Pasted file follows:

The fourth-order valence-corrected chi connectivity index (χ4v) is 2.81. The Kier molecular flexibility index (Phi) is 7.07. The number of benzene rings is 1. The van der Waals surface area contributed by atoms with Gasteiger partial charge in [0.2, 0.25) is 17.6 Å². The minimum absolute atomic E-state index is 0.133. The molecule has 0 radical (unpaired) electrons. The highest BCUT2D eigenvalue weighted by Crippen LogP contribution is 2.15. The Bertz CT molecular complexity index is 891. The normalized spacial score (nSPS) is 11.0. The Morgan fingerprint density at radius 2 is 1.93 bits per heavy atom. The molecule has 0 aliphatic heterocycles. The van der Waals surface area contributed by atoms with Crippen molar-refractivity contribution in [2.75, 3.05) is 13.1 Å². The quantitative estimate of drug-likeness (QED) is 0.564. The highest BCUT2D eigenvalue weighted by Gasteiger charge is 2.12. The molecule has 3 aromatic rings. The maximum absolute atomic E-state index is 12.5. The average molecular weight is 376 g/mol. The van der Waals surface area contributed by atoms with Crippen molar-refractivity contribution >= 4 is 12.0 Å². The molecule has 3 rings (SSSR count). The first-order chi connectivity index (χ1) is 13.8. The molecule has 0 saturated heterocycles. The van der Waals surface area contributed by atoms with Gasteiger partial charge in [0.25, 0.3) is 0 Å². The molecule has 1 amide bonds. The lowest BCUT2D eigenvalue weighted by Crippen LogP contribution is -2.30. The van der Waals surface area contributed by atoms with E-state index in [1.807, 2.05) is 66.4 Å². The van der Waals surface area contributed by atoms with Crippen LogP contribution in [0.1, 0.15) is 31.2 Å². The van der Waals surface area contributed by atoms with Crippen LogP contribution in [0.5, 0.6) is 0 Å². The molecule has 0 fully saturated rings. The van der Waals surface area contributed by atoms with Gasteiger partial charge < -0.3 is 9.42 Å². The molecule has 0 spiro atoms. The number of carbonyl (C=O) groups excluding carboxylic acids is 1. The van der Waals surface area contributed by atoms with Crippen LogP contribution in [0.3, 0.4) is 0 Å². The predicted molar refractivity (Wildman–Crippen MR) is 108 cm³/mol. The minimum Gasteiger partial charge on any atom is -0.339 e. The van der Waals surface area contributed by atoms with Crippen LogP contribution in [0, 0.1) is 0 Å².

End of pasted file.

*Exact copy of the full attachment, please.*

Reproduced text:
The fourth-order valence-corrected chi connectivity index (χ4v) is 2.81. The Kier molecular flexibility index (Phi) is 7.07. The number of benzene rings is 1. The van der Waals surface area contributed by atoms with Gasteiger partial charge in [0.2, 0.25) is 17.6 Å². The minimum absolute atomic E-state index is 0.133. The molecule has 0 radical (unpaired) electrons. The highest BCUT2D eigenvalue weighted by Crippen LogP contribution is 2.15. The Bertz CT molecular complexity index is 891. The normalized spacial score (nSPS) is 11.0. The Morgan fingerprint density at radius 2 is 1.93 bits per heavy atom. The molecule has 0 aliphatic heterocycles. The van der Waals surface area contributed by atoms with Crippen molar-refractivity contribution in [2.75, 3.05) is 13.1 Å². The quantitative estimate of drug-likeness (QED) is 0.564. The highest BCUT2D eigenvalue weighted by Gasteiger charge is 2.12. The molecule has 3 aromatic rings. The maximum absolute atomic E-state index is 12.5. The average molecular weight is 376 g/mol. The van der Waals surface area contributed by atoms with Crippen molar-refractivity contribution >= 4 is 12.0 Å². The molecule has 3 rings (SSSR count). The first-order chi connectivity index (χ1) is 13.8. The molecule has 0 saturated heterocycles. The van der Waals surface area contributed by atoms with Gasteiger partial charge in [0.25, 0.3) is 0 Å². The molecule has 1 amide bonds. The lowest BCUT2D eigenvalue weighted by Crippen LogP contribution is -2.30. The van der Waals surface area contributed by atoms with E-state index in [1.807, 2.05) is 66.4 Å². The van der Waals surface area contributed by atoms with Crippen LogP contribution in [0.1, 0.15) is 31.2 Å². The van der Waals surface area contributed by atoms with Crippen LogP contribution in [0.5, 0.6) is 0 Å². The molecule has 0 fully saturated rings. The van der Waals surface area contributed by atoms with Gasteiger partial charge < -0.3 is 9.42 Å². The molecule has 0 spiro atoms. The number of carbonyl (C=O) groups excluding carboxylic acids is 1. The van der Waals surface area contributed by atoms with Crippen LogP contribution in [0.3, 0.4) is 0 Å². The predicted molar refractivity (Wildman–Crippen MR) is 108 cm³/mol. The minimum Gasteiger partial charge on any atom is -0.339 e. The van der Waals surface area contributed by atoms with Crippen LogP contribution in [0, 0.1) is 0 Å².